Weight Gain: 6 Factors That Predict It

by Troy Purdom and Len Kravitz, PhD on Jun 23, 2015

Fitness professionals expend a lot of energy helping people to lose weight, but there’s another way to view this challenge: What are the main factors that cause people to gain weight?

Understanding the specific behaviors that increase the risk of weight gain is essential to helping clients manage their weight. While most weight management articles focus on strategies and behaviors for losing weight, we will examine the other side of the coin: six factors that predict weight gain over the American lifespan.

1. Eating High-Calorie Foods

Mozaffarian et al. (2011) found that eating behaviors associated with progressive weight gain over multiple 4-year periods included regular consumption of

  • potato chips and potatoes (french fries; mashed, baked and boiled potatoes);
  • red meat, processed meats (bacon, salami, sausage and luncheon meats) and unprocessed red meats (beef, hamburger, pork, lamb or game);

  • butter, sweets and desserts; and

  • refined grains (foods like white flour and white rice).

Foods that help with weight management. Studies also found that eating foods such as nuts, whole grains, fruits, vegetables, yogurt, diet (zero-calorie) soda, cheese and milk (low-fat, skim and whole) appeared to curb weight gain. Mozaffarian et al. (2011) explain that these foods have slower digestion rates (some being high in fiber) and appear to enhance satiety—the feeling of being full after a meal.

These foods can replace other, more highly processed foods in the diet, creating a reasonable biological mechanism whereby people who eat more fruits, nuts, vegetables and whole grains may gain less weight over time (Mozaffarian et al. 2011).

2. Consuming Sugar-Sweetened Beverages

Sugar-sweetened beverages (SSBs) have little nutritional benefit and are reportedly the greatest provider of kilocalories in the American diet (Dennis, Flack & Davy 2009). In 2006, Malik, Schultz & Hu concluded that these drinks accounted for approximately 8%–9% of total energy intake in children and adults. SSBs contain carbohydrates of various forms, such as high-fructose corn syrup, sucrose and artificial sweeteners. Drinking SSBs has little impact on satisfying hunger (Malik, Schultz & Hu 2006), so people can consume large quantities without suppressing their appetite (Mattes 2006). 

The body’s response to carbohydrate (of equal caloric value) differs depending on whether it is liquid or solid. In a crossover study, DiMeglio & Mattes (2000) found that people who drank SSBs gained significantly more weight than they did when consuming a comparable amount of carbohydrate in solid form. Subjects participated in both treatments, following each for 4 weeks, and the SSB treatment produced double the fat mass compared with the solid-carbohydrate intervention. Both carbohydrate sources were the caloric equivalent to three 12-ounce sodas per day in both treatments (DiMeglio & Mattes 2000).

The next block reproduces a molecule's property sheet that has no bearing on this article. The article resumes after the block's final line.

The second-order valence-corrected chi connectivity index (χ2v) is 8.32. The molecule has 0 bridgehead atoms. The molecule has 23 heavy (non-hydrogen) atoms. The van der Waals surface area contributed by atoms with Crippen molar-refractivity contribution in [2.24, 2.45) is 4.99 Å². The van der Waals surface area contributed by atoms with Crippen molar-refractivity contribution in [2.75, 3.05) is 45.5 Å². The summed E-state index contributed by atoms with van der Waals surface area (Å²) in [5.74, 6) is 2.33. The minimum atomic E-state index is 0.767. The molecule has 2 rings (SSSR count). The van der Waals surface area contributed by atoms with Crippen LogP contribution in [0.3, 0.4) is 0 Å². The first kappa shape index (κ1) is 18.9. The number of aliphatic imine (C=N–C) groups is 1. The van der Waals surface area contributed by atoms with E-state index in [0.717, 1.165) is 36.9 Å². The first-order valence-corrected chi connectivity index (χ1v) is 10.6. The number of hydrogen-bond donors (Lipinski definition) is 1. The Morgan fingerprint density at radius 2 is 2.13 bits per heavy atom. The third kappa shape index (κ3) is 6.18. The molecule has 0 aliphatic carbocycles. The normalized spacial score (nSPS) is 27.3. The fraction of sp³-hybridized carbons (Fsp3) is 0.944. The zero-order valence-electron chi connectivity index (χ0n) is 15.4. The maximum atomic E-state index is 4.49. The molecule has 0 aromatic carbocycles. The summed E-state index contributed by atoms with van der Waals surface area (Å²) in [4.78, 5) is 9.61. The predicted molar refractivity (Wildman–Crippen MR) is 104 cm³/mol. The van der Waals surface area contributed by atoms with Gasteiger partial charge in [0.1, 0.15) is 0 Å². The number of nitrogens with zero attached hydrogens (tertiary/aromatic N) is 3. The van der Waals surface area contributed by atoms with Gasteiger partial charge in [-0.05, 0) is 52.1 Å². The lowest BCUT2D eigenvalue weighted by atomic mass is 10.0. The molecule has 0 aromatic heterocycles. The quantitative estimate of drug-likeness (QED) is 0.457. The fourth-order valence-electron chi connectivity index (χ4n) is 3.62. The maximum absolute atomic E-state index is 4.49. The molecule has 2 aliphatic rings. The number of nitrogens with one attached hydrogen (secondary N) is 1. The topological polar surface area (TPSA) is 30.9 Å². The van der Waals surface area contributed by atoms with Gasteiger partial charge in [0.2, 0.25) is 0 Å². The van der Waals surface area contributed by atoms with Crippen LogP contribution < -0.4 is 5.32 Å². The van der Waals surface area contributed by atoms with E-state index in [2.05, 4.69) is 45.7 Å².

3. Sleeping Too Little (or Too Much)

Although more clinical trials are needed, several epidemiological studies suggest that weight gain is influenced by sleeping less than 7 hours or more than 8 hours per night (Marshall, Glozier & Grunstein 2008). According to Marshal and colleagues, people who sleep too little develop chronically impaired glucose metabolism, steadily contributing to obesity. In addition, sleep deprivation significantly lowers circulating levels of the hormone leptin and increases circulating levels of the hormone ghrelin—both effects that promote food intake (Van Cauter et al. 2008). 

Altering the regulation of these hormones contributes to increased hunger and appetite, especially for carbohydrate-rich foods linked to weight gain (Van Cauter et al. 2008). Ideally, sleeping 7–8 hours each night complements a successful weight management program.

4. Watching a Lot of TV

Length of time spent watching television is highly correlated with weight gain, especially in young people (Chapman et al. 2012). Chapman and associates tell us 58.9% of Americans watch television for more than 2 hours per day. According to these authors, epidemiologic studies reveal that those who regularly watch more daily television per day tend to

  • snack more while watching;

  • have higher overall caloric intake of foods; and
  • consume more energy-dense foods.

All these choices lead to weight gain.

Other evidence indicates that visual images of palatable food (as regularly seen in food commercials) evoke increases in plasma ghrelin concentrations, thus boosting the hunger/eating response (Chapman et al. 2012).

For the other two factors, as well as a full reference list, please see "6 Key Factors That Predict Weight Gain" in the online IDEA Library or in the May 2015 issue of IDEA Fitness Journal. If you cannot access the full article and would like to, please contact the IDEA Inspired Service Team at (800) 999-4332, ext. 7.

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About the Authors

Troy Purdom

Troy Purdom IDEA Author/Presenter

Len Kravitz, PhD

Len Kravitz, PhD IDEA Author/Presenter

Len Kravitz, PhD, is the program coordinator of exercise science and a researcher at the University of New Mexico in Albuquerque, where he recently won the Outstanding Teacher of the Year award. Len was also honored as the 2006 Fitness Educator of the Year by the American Council on Exercise.